Do Travel Writers Go to Hell?: A Swashbuckling Tale of High Adventures, Questionable Ethics, and Professional Hedonism

Do Travel Writers Go to Hell?: A Swashbuckling Tale of High Adventures, Questionable Ethics, and Professional Hedonism

by Thomas Kohnstamm

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Overview

For those who think that travel guidebooks are the gospel truth.

WANTED: Travel Writer for Brazil
QUALIFICATIONS REQUIRED
Decisiveness: the ability to desert your entire previous life–including well-salaried office job, attractive girlfriend, and basic sanity for less than minimum wage
Attention to detail: the skill to research northeastern Brazil, including transportation, restaurants, hotels, culture, customs, and language, while juggling sleep deprivation, nonstop nightlife, and excessive alcohol consumption
Creativity: the imagination to write about places you never actually visit
Resourcefulness: utilizing persuasion, seduction, and threats, when necessary, to secure a place to stay for the evening once your pitiable advance has been (mis)spent
Resilience: determination to overcome setbacks such as bankruptcy, disillusionment, and an ill-fated one-night stand with an Austrian flight attendant

As Kohnstamm comes to personal terms with each of these job requirements, he unveils the underside of the travel industry and its often-harrowing effect on writers, travelers, and the destinations themselves. Moreover, he invites us into his world of compromising and scandalous situations in one of the most exciting countries as he races against an impossible deadline.

Product Details

ISBN-13: 9780307394651
Publisher: Crown/Archetype
Publication date: 04/22/2008
Pages: 288
Sales rank: 823,506
Product dimensions: 5.20(w) x 8.00(h) x 0.63(d)

About the Author

THOMAS KOHNSTAMM was born in 1975 and graduated from Stanford University with an M.A. in Latin American studies. He lives in Seattle.

Read an Excerpt

1
One in the Hand, Two in the Bush


Roebling.
Roe-bleeeng.
Rrrrroe-bling.
Alone in the fifty-seventh-floor conference room, I repeat the mantra under my breath. I sit in a rigid half-lotus position atop the glass table and watch the suspension cables of the Brooklyn Bridge flicker against the night sky. The office air is sharp with disinfectant. I take a slug of rum and return to my mantra.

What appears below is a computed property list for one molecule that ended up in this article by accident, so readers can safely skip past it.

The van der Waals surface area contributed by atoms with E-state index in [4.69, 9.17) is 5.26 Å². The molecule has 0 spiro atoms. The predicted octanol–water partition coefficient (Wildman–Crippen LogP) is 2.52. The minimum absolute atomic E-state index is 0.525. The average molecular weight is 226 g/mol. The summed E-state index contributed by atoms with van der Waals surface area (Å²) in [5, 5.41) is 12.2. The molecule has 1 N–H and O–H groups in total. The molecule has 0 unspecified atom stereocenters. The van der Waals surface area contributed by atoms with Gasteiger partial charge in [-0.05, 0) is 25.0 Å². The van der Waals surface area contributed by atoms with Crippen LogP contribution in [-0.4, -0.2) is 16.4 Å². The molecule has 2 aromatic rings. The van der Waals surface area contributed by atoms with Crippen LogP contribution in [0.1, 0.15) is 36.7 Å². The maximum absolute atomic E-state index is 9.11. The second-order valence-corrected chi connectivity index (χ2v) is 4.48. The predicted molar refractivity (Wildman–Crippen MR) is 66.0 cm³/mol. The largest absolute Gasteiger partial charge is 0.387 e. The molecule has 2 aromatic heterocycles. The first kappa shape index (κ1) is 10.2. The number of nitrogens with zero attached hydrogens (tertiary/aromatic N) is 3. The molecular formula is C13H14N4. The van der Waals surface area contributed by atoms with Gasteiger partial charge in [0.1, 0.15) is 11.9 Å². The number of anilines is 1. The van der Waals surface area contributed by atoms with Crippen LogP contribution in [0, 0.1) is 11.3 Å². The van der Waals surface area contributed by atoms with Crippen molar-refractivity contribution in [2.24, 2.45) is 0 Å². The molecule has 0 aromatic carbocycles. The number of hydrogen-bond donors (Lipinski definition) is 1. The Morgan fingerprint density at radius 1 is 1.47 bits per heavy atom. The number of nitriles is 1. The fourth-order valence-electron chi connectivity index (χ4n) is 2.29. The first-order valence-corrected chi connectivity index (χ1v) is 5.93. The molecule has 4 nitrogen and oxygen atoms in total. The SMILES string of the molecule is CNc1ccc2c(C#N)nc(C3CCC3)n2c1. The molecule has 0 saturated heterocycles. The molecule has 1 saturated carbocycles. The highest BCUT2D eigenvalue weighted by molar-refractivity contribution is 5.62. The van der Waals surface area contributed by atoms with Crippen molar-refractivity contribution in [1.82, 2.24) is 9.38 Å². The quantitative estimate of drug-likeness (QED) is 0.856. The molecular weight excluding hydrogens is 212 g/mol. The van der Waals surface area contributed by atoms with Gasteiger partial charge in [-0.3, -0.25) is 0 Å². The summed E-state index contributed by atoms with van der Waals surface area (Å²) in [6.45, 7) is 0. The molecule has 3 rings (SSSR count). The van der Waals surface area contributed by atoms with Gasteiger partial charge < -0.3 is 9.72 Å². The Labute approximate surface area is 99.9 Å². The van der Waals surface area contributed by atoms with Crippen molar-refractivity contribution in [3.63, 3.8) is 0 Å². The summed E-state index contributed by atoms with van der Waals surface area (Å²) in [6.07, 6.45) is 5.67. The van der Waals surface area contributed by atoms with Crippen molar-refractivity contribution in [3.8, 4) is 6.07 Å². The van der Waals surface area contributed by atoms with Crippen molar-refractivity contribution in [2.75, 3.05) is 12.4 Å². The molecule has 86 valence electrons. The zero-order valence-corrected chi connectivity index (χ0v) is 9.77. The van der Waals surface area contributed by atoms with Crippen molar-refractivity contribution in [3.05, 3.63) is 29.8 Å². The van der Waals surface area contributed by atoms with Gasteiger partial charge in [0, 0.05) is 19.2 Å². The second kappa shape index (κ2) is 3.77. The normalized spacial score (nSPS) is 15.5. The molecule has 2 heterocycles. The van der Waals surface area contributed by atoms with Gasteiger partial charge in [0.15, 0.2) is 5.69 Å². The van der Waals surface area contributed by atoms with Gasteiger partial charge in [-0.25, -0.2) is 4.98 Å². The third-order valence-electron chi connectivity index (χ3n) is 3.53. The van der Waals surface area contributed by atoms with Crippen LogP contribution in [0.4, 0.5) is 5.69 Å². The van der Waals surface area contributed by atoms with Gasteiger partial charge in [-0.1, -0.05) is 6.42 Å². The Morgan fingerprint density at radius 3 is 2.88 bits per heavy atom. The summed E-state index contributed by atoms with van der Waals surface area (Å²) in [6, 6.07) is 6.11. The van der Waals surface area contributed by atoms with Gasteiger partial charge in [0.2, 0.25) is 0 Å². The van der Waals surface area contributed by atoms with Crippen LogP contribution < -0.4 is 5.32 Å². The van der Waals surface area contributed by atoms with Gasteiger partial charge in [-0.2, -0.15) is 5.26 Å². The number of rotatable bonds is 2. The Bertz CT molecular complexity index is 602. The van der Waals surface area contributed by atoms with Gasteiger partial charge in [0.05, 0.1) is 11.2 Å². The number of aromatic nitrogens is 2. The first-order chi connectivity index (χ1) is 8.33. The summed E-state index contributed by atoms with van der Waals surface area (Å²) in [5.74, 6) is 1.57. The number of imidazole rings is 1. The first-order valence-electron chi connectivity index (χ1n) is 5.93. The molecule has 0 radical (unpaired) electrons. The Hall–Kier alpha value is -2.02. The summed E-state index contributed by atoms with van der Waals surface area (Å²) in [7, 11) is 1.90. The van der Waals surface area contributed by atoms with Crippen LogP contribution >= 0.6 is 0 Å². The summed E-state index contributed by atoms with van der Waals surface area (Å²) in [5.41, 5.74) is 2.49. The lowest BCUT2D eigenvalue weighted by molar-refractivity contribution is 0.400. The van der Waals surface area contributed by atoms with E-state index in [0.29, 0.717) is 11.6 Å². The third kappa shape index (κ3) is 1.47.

John Roebling had a calling. Unfortunately for him, after the buildup, design, preparation, and politicking for the construction of the Brooklyn Bridge, the hapless bastard promptly dropped dead. His son, Washington, brought the bridge to completion, but not without picking up a case of the bends and almost dying in the process. Neither man ever wavered from a life of dedication, direction, and diligence.
A lot of good it did either of them.
I remove my battered leather shoes, the toes stained gray with salt from the slushy city sidewalks, and knead my left foot through my sweaty dress sock. Hundreds of pairs of headlights move in a stream back and forth across the bridge.
Yesterday during a meeting in this same conference room, a neckless, pockmarked banker pointed out that the name the bends was, in fact, coined during the construction of the Brooklyn Bridge. Hundreds of laborers toiled on the footing of the bridge, eighty feet below the surface of the river. They worked in nine-foot-high wooden boxes known as caissons, which were pumped full of compressed air and lowered to the depths with the men inside. After resurfacing, scores of workers were inflicted with a mysterious illness. Crippling joint pain. Mental deterioration. Paralysis. And for a few, agonizing death. The name the bends was taken from the debilitated posture of the sufferers.
It wasn't until eight years after the bridge construction had started that a French physiologist determined the cause of the illness. Contrary to popular assumption, oxygen is a lesser ingredient in the air that we breathe. Seventy-eight percent of air is comprised of nitrogen, which, under normal circumstances, has no effect on the human body. When breathing air at depth, the water pressure converts the nitrogen in the bloodstream from a gas to a liquid, washing it through the veins and arteries. So long as you resurface at a slow pace, the liquid gradually transforms back into a gas and is disposed of by your body.